Pip Eastop, Horn player, Photographer, Trumpet player

Horn player, Photographer, Trumpet player

Posts tagged “tonguing

Teaching a beginner

This blog entry is quite a large one. It’s taken from a much earlier version of my website (8 years ago) and I’m re-publishing it here because lots of people have requested to read it again since it disappeared a year or two ago in the re-write and re-design of my website.

Teaching my first beginner

I’ve often thought that, for a change, I’d like to teach a complete beginner rather than taking over, as I always have done in my horn teaching, from where the previous teacher has left off. I’ve relished the possibility of having a big influence over the setting up of a brand new embouchure, a new playing posture, new habits of breathing, sounding, listening, thinking – the whole player. Even recently I’ve been wishing for it without realising that already I have that very thing sitting so closely under my nose that I hadn’t noticed it. It, or he, is in the form of my youngest child, Zachary, now aged four [now aged 12!],  who is learning to play the Eb tenor horn.
First, a bit of background: when Zak’s older brother, Mordecai, was about one year old I constructed a playable toy horn for him using a length of garden hosepipe, a plastic kitchen funnel, an old crook from a military band piston horn and an old horn mouthpiece.

Zak playing the homemade hosepipe horn

Zak playing the homemade hosepipe horn

It’s was more or less the right length for a horn in F but, due the acoustic properties of hosepipes, did not have an in-tune harmonic series. Suffice to say that it has roughly the same number of playable harmonics as a horn in F. This kind of instrument is robust enough to be kicked around the floor and left in a toy box rather than needing a case. Another advantage is that it’s not loud enough ever to become irritating. Well, maybe sometimes…

Zak playing the horn

Zak playing the horn

Mo enjoyed playing it, made a reasonable sound and soon had a range of almost an octave. However, it was Zak, his younger brother, who a couple of years later really took to it and seemed to spend a lot of time carrying it around the house with him, blowing it, really enjoying the sounds and sensations. By the time he was three years old he had stopped puffing his cheeks out (nagging parents) and had refined his technique to the extent of being able to articulate notes by tonguing. The most amazing thing, though, was that by the time he was 4 years old he could play recognisable tunes, the first of which was “Jingle Bells”.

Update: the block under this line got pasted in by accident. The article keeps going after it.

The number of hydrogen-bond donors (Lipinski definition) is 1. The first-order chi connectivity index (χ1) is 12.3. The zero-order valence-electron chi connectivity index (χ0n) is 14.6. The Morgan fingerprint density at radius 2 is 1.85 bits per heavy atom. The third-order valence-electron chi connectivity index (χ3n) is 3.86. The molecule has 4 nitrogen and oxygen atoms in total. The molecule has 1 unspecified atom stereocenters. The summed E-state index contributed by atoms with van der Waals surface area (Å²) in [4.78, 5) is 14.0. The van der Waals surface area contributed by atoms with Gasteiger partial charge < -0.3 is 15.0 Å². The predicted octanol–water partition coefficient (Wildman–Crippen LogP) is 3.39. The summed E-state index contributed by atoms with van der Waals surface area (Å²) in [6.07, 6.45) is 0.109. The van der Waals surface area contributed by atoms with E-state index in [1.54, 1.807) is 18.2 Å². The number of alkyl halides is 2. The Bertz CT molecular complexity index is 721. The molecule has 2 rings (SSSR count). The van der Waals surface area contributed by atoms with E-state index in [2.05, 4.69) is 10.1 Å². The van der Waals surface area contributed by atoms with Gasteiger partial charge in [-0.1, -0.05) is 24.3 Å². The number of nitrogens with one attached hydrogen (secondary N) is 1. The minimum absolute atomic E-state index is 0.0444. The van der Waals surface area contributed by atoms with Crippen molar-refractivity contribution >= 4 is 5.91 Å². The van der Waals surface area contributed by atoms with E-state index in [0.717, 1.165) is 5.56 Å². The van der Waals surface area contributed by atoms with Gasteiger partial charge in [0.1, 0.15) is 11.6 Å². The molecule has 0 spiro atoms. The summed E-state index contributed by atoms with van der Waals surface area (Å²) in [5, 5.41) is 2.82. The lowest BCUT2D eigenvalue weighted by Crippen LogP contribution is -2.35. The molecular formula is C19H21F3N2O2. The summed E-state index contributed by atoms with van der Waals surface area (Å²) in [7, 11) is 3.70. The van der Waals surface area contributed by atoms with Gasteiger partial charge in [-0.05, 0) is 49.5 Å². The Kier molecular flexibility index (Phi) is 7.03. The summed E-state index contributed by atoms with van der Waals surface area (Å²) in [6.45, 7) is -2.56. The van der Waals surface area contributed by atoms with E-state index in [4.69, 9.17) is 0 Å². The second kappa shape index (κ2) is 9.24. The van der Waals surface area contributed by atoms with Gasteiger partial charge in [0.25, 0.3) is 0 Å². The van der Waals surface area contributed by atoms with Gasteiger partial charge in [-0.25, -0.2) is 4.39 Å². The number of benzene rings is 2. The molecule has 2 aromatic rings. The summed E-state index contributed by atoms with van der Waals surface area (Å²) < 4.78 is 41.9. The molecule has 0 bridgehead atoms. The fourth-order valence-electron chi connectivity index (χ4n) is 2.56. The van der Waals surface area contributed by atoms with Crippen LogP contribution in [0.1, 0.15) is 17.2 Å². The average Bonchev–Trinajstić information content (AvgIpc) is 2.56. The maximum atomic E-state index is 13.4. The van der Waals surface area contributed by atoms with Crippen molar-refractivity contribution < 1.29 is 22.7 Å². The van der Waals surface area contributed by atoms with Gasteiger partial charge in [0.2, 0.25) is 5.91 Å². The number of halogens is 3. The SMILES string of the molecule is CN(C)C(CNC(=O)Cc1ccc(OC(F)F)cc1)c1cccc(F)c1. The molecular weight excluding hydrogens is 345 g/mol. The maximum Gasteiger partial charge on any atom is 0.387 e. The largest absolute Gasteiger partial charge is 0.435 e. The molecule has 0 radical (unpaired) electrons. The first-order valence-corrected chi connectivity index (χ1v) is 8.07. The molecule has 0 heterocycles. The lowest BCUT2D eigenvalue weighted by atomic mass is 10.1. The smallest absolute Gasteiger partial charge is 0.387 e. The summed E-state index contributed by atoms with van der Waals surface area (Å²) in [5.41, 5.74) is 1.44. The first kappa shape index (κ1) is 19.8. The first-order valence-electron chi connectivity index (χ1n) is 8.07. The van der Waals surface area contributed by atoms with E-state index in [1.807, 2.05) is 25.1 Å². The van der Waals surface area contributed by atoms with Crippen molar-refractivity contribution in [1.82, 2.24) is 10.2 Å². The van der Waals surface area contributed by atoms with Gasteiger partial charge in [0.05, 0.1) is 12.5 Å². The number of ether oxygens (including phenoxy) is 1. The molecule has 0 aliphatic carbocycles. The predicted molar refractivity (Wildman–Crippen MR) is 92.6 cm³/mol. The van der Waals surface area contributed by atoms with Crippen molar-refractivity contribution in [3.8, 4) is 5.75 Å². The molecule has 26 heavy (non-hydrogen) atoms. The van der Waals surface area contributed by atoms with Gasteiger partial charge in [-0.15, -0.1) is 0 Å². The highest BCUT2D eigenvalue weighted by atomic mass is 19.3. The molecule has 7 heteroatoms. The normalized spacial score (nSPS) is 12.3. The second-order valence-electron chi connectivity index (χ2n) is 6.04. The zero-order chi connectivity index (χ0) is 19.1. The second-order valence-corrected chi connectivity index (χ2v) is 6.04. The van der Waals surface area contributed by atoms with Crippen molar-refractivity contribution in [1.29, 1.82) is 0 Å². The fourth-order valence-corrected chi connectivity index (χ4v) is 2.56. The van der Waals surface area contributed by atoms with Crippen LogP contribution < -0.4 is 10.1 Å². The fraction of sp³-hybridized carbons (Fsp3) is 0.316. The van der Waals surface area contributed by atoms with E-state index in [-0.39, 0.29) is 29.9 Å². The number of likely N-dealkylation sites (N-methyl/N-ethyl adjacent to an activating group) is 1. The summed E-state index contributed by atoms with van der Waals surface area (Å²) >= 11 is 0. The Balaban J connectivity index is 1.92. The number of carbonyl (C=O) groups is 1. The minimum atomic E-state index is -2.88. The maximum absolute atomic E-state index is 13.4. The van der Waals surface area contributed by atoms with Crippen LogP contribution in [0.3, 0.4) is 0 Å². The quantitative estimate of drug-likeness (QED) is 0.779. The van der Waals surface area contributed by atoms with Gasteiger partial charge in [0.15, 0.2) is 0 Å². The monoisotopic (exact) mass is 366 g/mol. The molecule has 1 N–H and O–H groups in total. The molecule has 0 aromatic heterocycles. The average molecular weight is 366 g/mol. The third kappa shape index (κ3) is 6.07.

When he was four years old we began thinking that Zak needed something a bit more like a real musical instrument to play. What would be good, we thought, was some kind of three-valved brass instrument which would be light in weight, easy to hold, relatively easy to play and would not require a very strong embouchure (i.e. not a trumpet). It should also have a well cushioned mouthpiece to spread the load of any pressure applied so as not to distort a child’s growing teeth. There seemed to be only one choice – it had to be the Eb tenor horn.

I phoned Gale Lawson (the man I get to do all my instrument repairs – and the managing director of the PipStick factory) and asked him to look out for a cheap old wrecked tenor horn which could be patched up and made to play reasonably well and would be suitable for hurling into a toy box at the end of each day. A couple of weeks later we heard back from Gale that he found the very thing. Fifty quid and it was Zak’s – a very fine Christmas present indeed!

Zak Xmas horn

Zak Xmas horn

Since then he has played it quite a lot, encouraged somewhat by the fact of his big brother having weekly violin lessons and practising a bit each day. However, Zak would often forget about it for a week or two and so there was little chance of much progressive development of embouchure strength or of building up technique from one day to the next. Don’t get me wrong – we were really not pushy, ambitious parents – it’s just that we felt Zak would enjoy it even more if he could notice himself getting better at it and that could only happen if we could get him to practise a bit every day.

So, how do you motivate a four year old to practise on a tenor horn every day? A very persuasive “sticker chart” combined with carefully set cash incentives is what’s behind Zak’s current burst of progress (I still don’t think we were pushy parents!). At the time of writing Zak’s chart (identical to his brother’s) was set up 28 days ago and now has a sticker, awarded for having done an acceptable amount of good practise, in every square representing each day since then. There are lots of ways to set up a sticker chart but the way we chose to do it goes like this:

A week is represented by a row of 8 squares – that’s one square for everyday of the week plus a bonus square for putting in an 8th sticker if all seven of the day squares get filled. Each Sunday, we add up all the stickers for the week and hand over cash to the value of 5 pence for each one of them. The presence of a bonus sticker doubles the sum, so o a full week of stickers gets Zak (and his brother Mordecai, violin) a massive 70 pence. It has to be good practise, not just going through the motions, and so far neither of them have missed a day.

I’ve already said that we got him to tongue quite early on but it would be fairer to say that he worked this out for himself. Zak was an early whistler, learning to do it rather well while he was only 3 and very quickly worked out how to whistle tunes, including “Happy Birthday” with even some slurs in. One day his mother noticed that he was using some tonguing in his whistling and she had the presence of mind to ask him if he could do the same trick while playing the tenor horn. He certainly could – and that was that – he didn’t really need teaching how to do it.